XML vs Annotations
A simple rule we follow is this: if we need to decouple our entity and bean classes from their EJB metadata, as when we want to use the same entity classes with two different entity inheritance strategies, we put our metadata in XML.
Otherwise, we stick with annotations. Don’t forget—you can always mix and match, relying on the firm policy that whenever metadata is specified for an element using both XML and annotations, the XML always wins. This allows any role (see the “EJB Roles” section later in the chapter) downstream of the bean developer to override metadata settings without having to update the Java source, since overrides can be applied exclusively to the XML descriptors.
uses ejb-jar.xml or server specific file.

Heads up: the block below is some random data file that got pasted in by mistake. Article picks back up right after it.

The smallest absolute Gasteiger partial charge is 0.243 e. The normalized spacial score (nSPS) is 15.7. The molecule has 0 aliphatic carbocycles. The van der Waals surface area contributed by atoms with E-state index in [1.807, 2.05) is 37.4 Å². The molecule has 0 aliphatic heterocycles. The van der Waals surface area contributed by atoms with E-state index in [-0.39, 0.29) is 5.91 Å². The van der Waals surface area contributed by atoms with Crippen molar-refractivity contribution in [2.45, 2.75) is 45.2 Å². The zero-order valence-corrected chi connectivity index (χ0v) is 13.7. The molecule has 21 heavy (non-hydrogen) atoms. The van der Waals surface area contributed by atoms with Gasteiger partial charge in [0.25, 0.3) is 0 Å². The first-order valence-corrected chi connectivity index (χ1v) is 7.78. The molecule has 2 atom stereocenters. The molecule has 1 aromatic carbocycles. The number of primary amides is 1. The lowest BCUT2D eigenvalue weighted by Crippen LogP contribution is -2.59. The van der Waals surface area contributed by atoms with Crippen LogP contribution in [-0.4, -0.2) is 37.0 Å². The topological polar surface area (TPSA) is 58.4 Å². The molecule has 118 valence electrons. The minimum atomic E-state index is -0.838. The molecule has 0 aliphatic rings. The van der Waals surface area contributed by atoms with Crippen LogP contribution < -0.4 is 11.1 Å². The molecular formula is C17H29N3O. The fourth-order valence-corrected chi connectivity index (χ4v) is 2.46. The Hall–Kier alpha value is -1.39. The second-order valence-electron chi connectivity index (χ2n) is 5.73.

more annotations is better
A more advanced strategy, which is also recommended, is to use annotations only when defining behavior of an enterprise bean or an entity that is truly integral to its definition, such as the relationship type of an entity relationship field, or the transactional requirements of a method on a session bean. Anything that could reasonably be overridden, such as the name of the table to which an entity maps, or the details of a value generator used for populating the primary key on an entity, would go in the XML descriptor, where it can be specified at deploy time by an application assembler, perhaps in consultation with a database administrator. While there is no harm in specifying default values using annotations in the Java source file, this approach recognizes the difference between firm metadata, which ought not to be modified, and loose metadata that may be freely modified without changing the behavior of the enterprise bean or entity.